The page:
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Saturday, January 26, 2013

Accidental Physics: Why Mass Has a Split Personality  "Sacrificing Einstein: Relativity's keystone has to go"


The Only 'Keystone' and 'Sacrifice' Physics has to make is it’s “Flat World” Interpretation of E=MC2
The Radius of Curvature of all Natural Law: 
How much longer will science avoid the obvious and remain in the “flat world” stage of a round world/universe concept of Physics? THE LAW IS CURVED, NOT THE SPACE. The quantity C is the kinetic energy equivalent of the mass energy of matter. (Chapter 3)
In our discussion of non-linearity of physical law, it was pointed out that the energy inherent in a gram, or any other quantity of matter is precisely the quantity of energy necessary to accelerate its mass to a velocity equal to the quantity C by energy conversion.  This statement may be hotly disputed by some students who have not yet learned to distinguish between matter and mass. Their argument is to the effect that no mass can ever be accelerated to the velocity of light since the mass would then be 'infinite' and consequently the energy required to produce the velocity would also be 'infinite'.  The incorrectness of this assumption can be demonstrated simply by pressing the button of a pocket flashlight.  A beam of light will be produced which any physicist will agree has mass and which, by its very definition, is moving at the velocity of light. Yet all the energy required is released by a small amount of chemical change taking place within the cells of a battery.
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NewScientist - Accidental Physics: Why Mass Has a Split Personality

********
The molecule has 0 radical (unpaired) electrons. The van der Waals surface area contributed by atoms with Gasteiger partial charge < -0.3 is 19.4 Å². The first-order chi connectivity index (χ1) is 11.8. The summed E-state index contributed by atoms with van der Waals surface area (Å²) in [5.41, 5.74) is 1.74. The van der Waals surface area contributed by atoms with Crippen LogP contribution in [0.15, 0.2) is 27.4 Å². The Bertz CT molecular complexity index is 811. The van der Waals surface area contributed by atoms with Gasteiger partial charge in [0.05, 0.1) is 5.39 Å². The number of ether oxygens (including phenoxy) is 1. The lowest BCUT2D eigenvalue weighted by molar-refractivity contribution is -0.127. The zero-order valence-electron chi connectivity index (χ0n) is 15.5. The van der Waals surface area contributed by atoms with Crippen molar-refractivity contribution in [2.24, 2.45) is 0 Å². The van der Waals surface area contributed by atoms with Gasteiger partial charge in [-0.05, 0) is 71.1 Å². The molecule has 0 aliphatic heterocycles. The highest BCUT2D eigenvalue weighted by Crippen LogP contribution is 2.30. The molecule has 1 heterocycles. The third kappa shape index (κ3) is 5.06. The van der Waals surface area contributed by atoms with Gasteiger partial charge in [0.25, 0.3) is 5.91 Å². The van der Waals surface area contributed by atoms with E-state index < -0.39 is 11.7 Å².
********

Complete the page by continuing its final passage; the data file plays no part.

We interact with the concept of mass every day. Without it, gravity wouldn't keep us firmly planted on Earth. But mass is also a component of inertia, making it hard, for example, to push a stalled car.
On the surface, inertia and gravity don't seem to have much in common. But in experiments, these two versions of mass always give the same results. Although we've been aware of the coincidence since Galileo's day, the only explanation, proposed by Einstein, has been much disputed.
In this video, we delve into the split personality of mass, exposing the conundrum that lies at the core of one of the most basic concepts in physics. For more on the topic, read our full-length feature article, "Sacrificing Einstein: Relativity's keystone has to go".

Our hopes of finding a theory of everything depend on upsetting a balance that Einstein cherished
COINCIDENCE is not generally something scientists have much truck with. If two things are genuinely unrelated, there is little further of interest to be said. If the coincidence keeps turning up, however, there must be some deeper underlying link. Then it is the job of science to tease out what it is and so explain why there was no coincidence in the first place.
That makes it rather odd that a large chunk of modern physics is precariously balanced on a whopping coincidence.
This coincidence is essential to the way we view and define mass. It is so fundamental to the world's workings that most of us encounter its consequences every day without giving them another thought. Yet it has vexed some of the best minds in physics for centuries. Galileo and Newton grappled with it, and ended up just accepting it, rather than understanding it. Einstein went one better: he declared it a principle of nature. He went on to use this "equivalence principle" as the fundament of his general theory of relativity, still our best stab at explaining the mysterious force of gravity.
But there is a problem. If we want to find some bigger, better theory that can unify gravity with the other forces that dictate the world's workings, the equivalence principle cannot stay. We must either unmask this coincidence - or radically rethink how physics can progress from here.
There are several versions of the equivalence principle, but all boil down to one idea: that the effects of gravitational fields are indistinguishable from the effects of accelerated motion. A thought experiment of Einstein's expresses it best. Imagine a person standing inside an elevator on Earth. What keeps their feet firmly planted on the floor? The inexorable pull of gravity downwards, of course. Now imagine the same person in the same lift, but in empty space far from any gravitating object. In this case a rocket just so happens to be pushing the lift up in empty space with the same acceleration that Earth's gravity produces. The passenger will remain squarely on the lift floor in exactly the same way (see "An enigmatic equivalence").